Virgil Earp was a famous gunslinger, an American lawman, and a member of the Earp family of lawmen and gamblers. He was the third-oldest of the Earp brothers, and he was known for his bravery and his willingness to stand up to outlaws.
Virgil Earp was born in Kentucky and raised in Iowa. He served in the Union Army during the Civil War. After the war, he worked as a stagecoach driver, a lawman, and a gambler.
In 1879, Virgil Earp moved to Tombstone, Arizona, where he became a deputy U.S. marshal. He was involved in the famous Gunfight at the O.K. Corral on October 26, 1881, in which he was shot and wounded.
After the gunfight, Virgil Earp continued to serve as a lawman in Tombstone. He was ambushed and shot again in 1882, and he was forced to leave Tombstone. He later moved to California, where he worked as a farmer and a rancher.
In 1904, Virgil Earp returned to Colton, California. However, the city had an anti-saloon sentiment and a liquor ordinance that limited the number of saloons.
Unable to get a license, Virgil and his wife Allie moved to Goldfield, Nevada, another mining camp. Virgil became a Deputy Sheriff there on January 26, 1905.
However, his health continued to fail him, and he died of pneumonia on October 19, 1905.
Virgil Earp was a respected lawman who was known for his bravery and his commitment to justice. He was a key figure in the Gunfight at the O.K. Corral, and his actions that day helped to make him a legend of the Wild West.
The Earp family has deep ties to the United States that began when they migrated from Europe to Maryland Colony in the 17th century. Some of Virgil's ancestors fought in the Revolutionary War and received land for their service.
After a few generations of living in Maryland, the Earps began to migrate west. First, they ended up in Illinois and eventually all the way out to California.
Virgil's father fought in the Mexican War and eventually died in his 90s in California.
Virgil followed in his father's footsteps and also fought in the war, but his fate would be more complex.
See below in the family chart; Virgil's first marriage seemed to be a good one that yielded a child. However, that child came while he was at war, and awful communication resulted in his wife receiving news that he had died. She moved away with her daughter.
Virgil remarried but did not have any more children despite being married for many years.
His only daughter would have children and keep his line alive.
Family Tree Chart
Nicholas Porter Earp (1813 – 1907) - He was born in North Carolina and died in Los Angeles, California. He lived into his 90s and had 11 children. Virgil came from his first marriage.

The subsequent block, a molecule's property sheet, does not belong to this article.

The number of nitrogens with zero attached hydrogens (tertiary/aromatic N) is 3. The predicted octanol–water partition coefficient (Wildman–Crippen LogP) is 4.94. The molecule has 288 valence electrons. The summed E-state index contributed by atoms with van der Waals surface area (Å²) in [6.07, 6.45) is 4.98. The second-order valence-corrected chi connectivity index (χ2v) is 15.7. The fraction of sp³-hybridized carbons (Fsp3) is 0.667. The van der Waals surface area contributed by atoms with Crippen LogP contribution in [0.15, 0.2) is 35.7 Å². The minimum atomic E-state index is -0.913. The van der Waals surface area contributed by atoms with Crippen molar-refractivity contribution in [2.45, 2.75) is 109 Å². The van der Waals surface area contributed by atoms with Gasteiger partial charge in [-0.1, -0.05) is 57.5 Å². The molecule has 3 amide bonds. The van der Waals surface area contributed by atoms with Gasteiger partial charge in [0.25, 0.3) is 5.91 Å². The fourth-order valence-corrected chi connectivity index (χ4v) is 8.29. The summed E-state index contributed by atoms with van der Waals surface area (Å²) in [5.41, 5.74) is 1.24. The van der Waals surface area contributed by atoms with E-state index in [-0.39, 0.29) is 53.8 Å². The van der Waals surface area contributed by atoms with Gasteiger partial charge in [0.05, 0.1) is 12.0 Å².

Victoria Ann Virginia (1821 – 1893) - She was born in Kentucky and died in California. She had eight children with her husband.
Magdalene C. Rysdam (1842 - 1910) - She and Virgil married when she was young. He then went off to fight for the Union in the Civil War. During this time, she had a child, and she was informed he had been killed on the battlefield. She mourned the loss of her husband and then remarried and moved to Portland with her daughter. When Virgil returned from the war, he was told that she died as well. He remarried. They would reunite when he visited Portland.
Alvira Packingham Sullivan (1849 - 1947) - She married Virgil, and the two would have a happy marriage for the rest of their lives. They moved around the west until they landed in Tombstone. After the murder of Virgil's brother, the Earps sent their wives elsewhere. It would not take Virgil long to reunite with her. She would play a key role in Virgil learning about his daughter and fostering a relationship with her. She outlived all the Earp women.
Nellie Jane Earp (1862 - 1930) - She was reunited with her father, who did not know she existed, about six years before his death. She was married twice and had three children.
Newton Jasper Earp (1837 – 1928) - He was the half-brother of Wyatt and a Civil War veteran. He eventually moved to Sacramento, where he died 1 month prior to Wyatt dying.
Nathan Earp (1839) - There is not much known about him. Possibly died during childbirth.
Mariah Ann Earp (1839) - Seemed to be a twin and also died at birth.
James Cooksey Earp (1841 – 1926) - He was a Civil War Veteran who accompanied his younger brothers to Tombstone. He was not involved in the infamous gunfight. He moved around quite a bit and eventually settled in Los Angeles, California.
Martha Elizabeth Earp (1845 – 1856) - She died at 10 years old.
Wyatt Earp (1848 - 1949) - He became an infamous lawman along with his brothers. He worked throughout the West but was most known for his work at Tombstone, Arizona. He had dealings with Doc Holliday, Johnny Ringo, Wild Bill Hickok, Buffalo Bill Cody, Curly Bill, and many more well-known figures of the Old American West.
Morgan Seth Earp (1851 – 1882) - He came to Tombstone with his brothers. He participated in the Shootout at the OK Corral and was assassinated by the Cowboys shortly after.
Warren Baxter Earp (1855 – 1900) - Warren joined Wyatt and was in town when Morgan was assassinated. He also helped Wyatt in the hunt for the outlaws they believed responsible. Later in life, Warren developed a reputation as a bully and was killed in an argument in 1900.
Adelia Douglas Earp (1861 – 1941) - She was the last child born and was born at the beginning of the Civil War. She married and had three children.